Instead of using the Trinity to bolster marriage practice as Festial did, some medieval texts did use the marriage analogy to discuss the Trinity itself. Mystics like Julian of Norwich, writes Davis, used the Trinitarian comparison of God the Father and Jesus with Adam and Eve to emphasize the parental nature of God. “I saw and understood that the high might of the Trinity is our Father, and the deep wisdom of the Trinity is our mother, and the great love of the Trinity is our lord, and all this have we in kind and in our substantial making,” wrote Julian. Despite comparing the first two persons of the Trinity with the first married couple, Julian never casts the Trinity figures as husband and wife, nor does she (as Mirk does) suggest that the Holy Spirit is like a “child”. Mirk, with his insistence that Eve is like the second person of the Trinity (and it should be noted that Mirk is an outlier in this), perhaps comes close to Grudem’s claims for the “eternal functional subordination” of Jesus. But even Mirk’s ultimate picture is not one of hierarchy nor subordination; like Julian of Norwich, it is one of family. Belief in the Trinity, “there be three persons and one God in Trinity,” according to Mirk, brings one into the “genealogy” of Christ to “be as cousin and dear darling to God there without end.”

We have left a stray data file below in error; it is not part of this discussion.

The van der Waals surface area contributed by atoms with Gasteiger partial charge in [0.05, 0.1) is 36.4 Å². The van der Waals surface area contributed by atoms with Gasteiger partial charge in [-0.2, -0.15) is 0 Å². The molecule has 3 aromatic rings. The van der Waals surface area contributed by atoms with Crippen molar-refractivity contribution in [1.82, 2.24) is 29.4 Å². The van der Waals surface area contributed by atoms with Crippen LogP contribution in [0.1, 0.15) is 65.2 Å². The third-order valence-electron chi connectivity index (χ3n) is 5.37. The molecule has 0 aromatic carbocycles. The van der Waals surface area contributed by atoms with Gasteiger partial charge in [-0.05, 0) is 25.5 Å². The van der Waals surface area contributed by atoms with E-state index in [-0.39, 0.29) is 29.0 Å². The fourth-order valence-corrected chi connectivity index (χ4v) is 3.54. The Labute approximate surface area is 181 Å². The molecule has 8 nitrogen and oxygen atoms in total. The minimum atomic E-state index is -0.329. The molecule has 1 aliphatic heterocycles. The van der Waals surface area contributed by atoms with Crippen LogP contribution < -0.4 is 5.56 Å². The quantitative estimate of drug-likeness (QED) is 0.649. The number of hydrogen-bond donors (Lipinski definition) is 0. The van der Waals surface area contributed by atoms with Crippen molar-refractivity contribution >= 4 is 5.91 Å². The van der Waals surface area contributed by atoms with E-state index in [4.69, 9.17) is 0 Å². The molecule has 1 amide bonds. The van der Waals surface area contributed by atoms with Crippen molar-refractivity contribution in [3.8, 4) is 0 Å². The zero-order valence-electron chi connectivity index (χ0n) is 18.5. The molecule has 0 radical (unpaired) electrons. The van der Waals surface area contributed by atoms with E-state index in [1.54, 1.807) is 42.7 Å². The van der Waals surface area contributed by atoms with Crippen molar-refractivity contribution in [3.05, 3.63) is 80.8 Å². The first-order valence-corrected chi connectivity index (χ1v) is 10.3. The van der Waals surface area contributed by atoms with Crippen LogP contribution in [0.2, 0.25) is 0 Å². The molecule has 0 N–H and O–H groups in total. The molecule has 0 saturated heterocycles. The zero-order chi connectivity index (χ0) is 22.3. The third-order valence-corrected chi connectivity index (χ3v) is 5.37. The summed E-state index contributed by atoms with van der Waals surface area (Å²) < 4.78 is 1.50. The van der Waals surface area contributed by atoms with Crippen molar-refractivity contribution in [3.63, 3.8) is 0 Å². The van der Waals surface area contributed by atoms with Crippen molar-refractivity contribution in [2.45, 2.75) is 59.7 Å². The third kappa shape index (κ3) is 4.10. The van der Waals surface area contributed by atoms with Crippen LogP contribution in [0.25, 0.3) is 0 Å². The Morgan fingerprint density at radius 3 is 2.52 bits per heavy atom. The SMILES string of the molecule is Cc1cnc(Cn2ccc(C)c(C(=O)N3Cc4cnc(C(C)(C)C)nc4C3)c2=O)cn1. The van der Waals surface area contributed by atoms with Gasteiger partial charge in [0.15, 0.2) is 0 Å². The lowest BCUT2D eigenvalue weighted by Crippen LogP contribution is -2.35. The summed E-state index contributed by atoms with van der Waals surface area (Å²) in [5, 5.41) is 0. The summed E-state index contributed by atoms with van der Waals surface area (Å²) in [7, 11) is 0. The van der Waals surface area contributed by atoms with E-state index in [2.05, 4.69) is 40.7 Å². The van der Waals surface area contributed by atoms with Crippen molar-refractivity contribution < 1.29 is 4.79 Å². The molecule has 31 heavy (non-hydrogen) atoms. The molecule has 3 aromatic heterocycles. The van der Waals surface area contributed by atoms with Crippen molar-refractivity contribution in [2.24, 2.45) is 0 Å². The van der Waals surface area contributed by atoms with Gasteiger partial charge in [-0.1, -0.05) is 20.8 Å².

Marriage was a useful analogy for the Trinity in late medieval English religious texts. But it was used to sanctify marriage and emphasize the family community of Christianity. It was not used to enforce the eternal subordination of Jesus nor to reinforce wifely submission.
On the one hand, the participants in this modern Trinitarian debate are correct: not much is new.
One the other hand, the one thing that is new is very striking: the connection between the subordination of wives and the subordination of Jesus. The medieval world used marriage as an analogy for the Trinity; yet despite describing Jesus with feminine and marital imagery, they still perceived Jesus as “God of God, Light of Light, very God of very God; begotten, not made, being of one substance with the Father, by whom all things were made.” They did not perceive Jesus as eternally subordinate to the Father.
I would like to conclude with the four images included in this post. They are from a fifteenth-century book of hours made for Catherine of Cleeves. Note how the persons of the Trinity sit next to each other on a single throne, with Jesus in the middle. Only one image portrays Jesus in a subordinate posture to God the Father. It is the second image, and it portrays Christ taking the cup of humanity.
In these late medieval devotional images of the Trinity enthroned, it is only when Jesus is accepting his human commission that he kneels before God the Father. I think that sums up my point.